Arts Listings

Oakland Opera’s ‘Les Enfants Terribles’

By Jaime Robles, Special to the Planet
Tuesday October 03, 2006

The Oakland Opera Theater opens this Friday its third Philip Glass opera—the compelling dance opera Les Enfants Terribles. This final opera of his trilogy based on the work by French artist Jean Cocteau, Les Enfants Terribles has been described by Glass as Cocteau’s “tragedy”: 

“If Orphée is Cocteau’s tale of transcendence and La Belle et la Bête his romance, then Les Enfants Terribles is his tragedy. Like the others, it articulates Cocteau’s belief in the power of imagination to transform the ordinary world into a world of magic. But unlike the two previous works, in which transformation leads to love and transcendence, Les Enfants Terribles takes us to the world of Narcissus and, ultimately, Death.” 

The opera, which is sung in French with a narration in English, tells of a teenage brother and sister, Paul and Elizabeth, who after the loss of their parents strive to live in a fantasy world they call “playing the game.” Increasingly isolated, they pass the days acting out their bizarre imaginings.  

Two friends—Gerard and Agathe—join them to form an oddly four-sided love triangle. When Paul falls in love with Agathe, Elizabeth connives to have Gerard marry Agathe. By ensuring that her brother will never leave her, Elizabeth leads them both into destruction. 

Although the original story was set in Paris, director Tom Dean has moved the setting to 1954 French Indochina. Placing the story amidst the turmoil of war, Dean gives the opera a context that lends motivational logic to the characters’ escapism. It also restages the piece as a commentary on the self-reflective nature of colonialism. The children of the story are adopted, just as in Indochine, French couples found it fashionable to adopt Vietnamese children who were then treated as someone (or something) between a child and a servant.  

Soprano Joohee Choi makes her Oakland Opera Theater debut in the principle role of Elizabeth. Choi recently completed a two-year residency with the Los Angeles Opera, and was acclaimed for her performances in Aida, Romeo et Juliette, Der Rosenkavalier, and Falstaff.  

Axel Van Chee returns to Oakland Opera Theater in the role of Paul. Recently described by Opera News as a “resonant baritone with striking stage presence,” Chee performed Captain Valentine in Oakland Opera Theater’s Johnny Johnson. 

Mezzo-soprano Cary Ann Rosko plays Agathe. Tenors Ben Johns and Johathan Smucker alternate in the role of Gerard.  

Soprano Choi says she had doubts about singing the part of Elizabeth. Although she wanted to add Glass’ work to her repertoire, she was taken aback by the piece’s difficulty. At first glance, she says, the music looked simple: “just a piano line.” Further study revealed the opera’s difficult tones and disharmonies.  

Baritone Chee agrees, describing the music as a game of cat and mouse: “The singers are the cat and the notes are the mice. You have to keep chasing them.”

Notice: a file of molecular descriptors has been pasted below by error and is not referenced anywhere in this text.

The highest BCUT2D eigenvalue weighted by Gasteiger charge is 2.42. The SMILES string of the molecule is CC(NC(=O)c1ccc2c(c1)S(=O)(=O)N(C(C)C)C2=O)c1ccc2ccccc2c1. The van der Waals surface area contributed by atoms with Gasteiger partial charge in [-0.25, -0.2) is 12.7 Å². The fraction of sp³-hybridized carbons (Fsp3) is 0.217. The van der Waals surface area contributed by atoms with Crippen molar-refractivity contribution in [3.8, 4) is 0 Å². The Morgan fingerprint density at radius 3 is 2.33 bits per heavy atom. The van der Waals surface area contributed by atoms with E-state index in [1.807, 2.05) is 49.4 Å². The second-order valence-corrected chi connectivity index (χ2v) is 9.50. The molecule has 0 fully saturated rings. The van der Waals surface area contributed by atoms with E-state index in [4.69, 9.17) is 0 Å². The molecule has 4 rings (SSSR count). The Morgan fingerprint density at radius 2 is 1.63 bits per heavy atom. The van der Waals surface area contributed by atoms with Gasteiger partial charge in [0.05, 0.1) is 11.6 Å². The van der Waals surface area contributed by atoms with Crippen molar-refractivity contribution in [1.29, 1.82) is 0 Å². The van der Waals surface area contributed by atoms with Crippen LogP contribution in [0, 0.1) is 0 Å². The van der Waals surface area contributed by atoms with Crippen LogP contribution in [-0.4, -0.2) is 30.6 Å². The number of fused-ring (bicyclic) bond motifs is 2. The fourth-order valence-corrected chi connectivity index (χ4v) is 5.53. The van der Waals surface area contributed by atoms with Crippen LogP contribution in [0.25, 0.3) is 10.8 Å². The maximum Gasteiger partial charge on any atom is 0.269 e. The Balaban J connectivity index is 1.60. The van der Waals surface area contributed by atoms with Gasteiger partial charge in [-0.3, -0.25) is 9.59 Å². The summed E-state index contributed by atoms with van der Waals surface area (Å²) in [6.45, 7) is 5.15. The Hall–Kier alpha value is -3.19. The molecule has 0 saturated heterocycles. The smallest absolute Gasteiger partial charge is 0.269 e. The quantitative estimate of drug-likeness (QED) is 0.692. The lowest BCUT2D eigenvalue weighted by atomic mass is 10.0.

The music layers an intense rhythmic drive with a melodic line that Chee describes as “very romantic.” There are no duets or trios within the opera; the singers continuously switch from line to line, the music making slight shifts between singers. Because the music is minimalist, however, the smallest shift can sound huge. 

The singers agree that the melodic lines are lovely. In contrast, Chee remarks, this “very interesting and beautiful” melody provides the setting for a disturbing text. The story is a classic tragedy, with the characters fated to die, unaware that their obsessiveness will ultimately destroy them.  

The original score was written so that the singing line could be played on one piano; second and third pianos enrich the music by adding subtle complexity. Oakland Opera has engaged four of the Bay Area’s top accompanists—Skye Atman, Paul Caccamo, Daniel Lockert and Kymry Esainko—to perform the three-piano score under the musical direction of Diedre McClure.  

Dance, integral to the opera, is woven in from play’s beginning to end, and represents the children’s fantasy world. Each singer has his or her dance double, and must dance as well.  

The eight dancers working with the singers on stage are from the Oakland-based Nguyen Dance Company. Choreographer Danny Nguyen was recently recognized as one of the seven best creative choreographers in the Bay Area at Paul Taylor’s annual choreographic symposium in San Francisco. 

The sets, painted by Garrett Lowe, represent the house the characters inhabit, and like the music and the realities the children inhabit, are built in many levels like an intricate labyrinth. 

Once again Oakland Opera is offering a unique and fascinating theatrical experience with excellent singers, musicians and performers. The company’s increasing recognition for its innovative performances of 20th and 21st century operas is well earned and deserves the best of the community’s support.  

Oakland Opera Theater presents three operas per year, two fully staged and one in concert. Thanks to Jo Vincent Parks, a new member of the board of directors, the theater will launch a concert series this year that will include recitals and instrumental music. 


Les Enfants Terribles 

8 p.m. Thursdays through Saturdays; 2 p.m. Sundays from Oct. 6 to Oct. 22 at the Oakland Metro Operahouse,  

201 Broadway, Oakland (one block from Jack London Square). 763-1146,